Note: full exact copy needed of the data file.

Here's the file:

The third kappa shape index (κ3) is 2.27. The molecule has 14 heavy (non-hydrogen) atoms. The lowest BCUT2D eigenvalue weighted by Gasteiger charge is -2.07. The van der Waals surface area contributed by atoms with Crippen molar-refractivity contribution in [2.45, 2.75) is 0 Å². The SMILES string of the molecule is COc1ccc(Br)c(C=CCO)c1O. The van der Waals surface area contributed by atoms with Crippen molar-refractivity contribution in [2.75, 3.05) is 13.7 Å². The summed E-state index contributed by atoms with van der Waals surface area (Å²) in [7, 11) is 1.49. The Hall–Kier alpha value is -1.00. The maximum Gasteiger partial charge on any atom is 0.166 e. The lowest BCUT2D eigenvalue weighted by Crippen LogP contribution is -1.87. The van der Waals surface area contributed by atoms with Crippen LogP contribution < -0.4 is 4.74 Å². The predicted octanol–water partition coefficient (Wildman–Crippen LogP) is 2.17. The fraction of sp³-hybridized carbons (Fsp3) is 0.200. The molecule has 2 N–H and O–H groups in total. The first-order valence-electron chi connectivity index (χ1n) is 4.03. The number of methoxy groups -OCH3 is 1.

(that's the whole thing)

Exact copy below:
The third kappa shape index (κ3) is 2.27. The molecule has 14 heavy (non-hydrogen) atoms. The lowest BCUT2D eigenvalue weighted by Gasteiger charge is -2.07. The van der Waals surface area contributed by atoms with Crippen molar-refractivity contribution in [2.45, 2.75) is 0 Å². The SMILES string of the molecule is COc1ccc(Br)c(C=CCO)c1O. The van der Waals surface area contributed by atoms with Crippen molar-refractivity contribution in [2.75, 3.05) is 13.7 Å². The summed E-state index contributed by atoms with van der Waals surface area (Å²) in [7, 11) is 1.49. The Hall–Kier alpha value is -1.00. The maximum Gasteiger partial charge on any atom is 0.166 e. The lowest BCUT2D eigenvalue weighted by Crippen LogP contribution is -1.87. The van der Waals surface area contributed by atoms with Crippen LogP contribution < -0.4 is 4.74 Å². The predicted octanol–water partition coefficient (Wildman–Crippen LogP) is 2.17. The fraction of sp³-hybridized carbons (Fsp3) is 0.200. The molecule has 2 N–H and O–H groups in total. The first-order valence-electron chi connectivity index (χ1n) is 4.03. The number of methoxy groups -OCH3 is 1.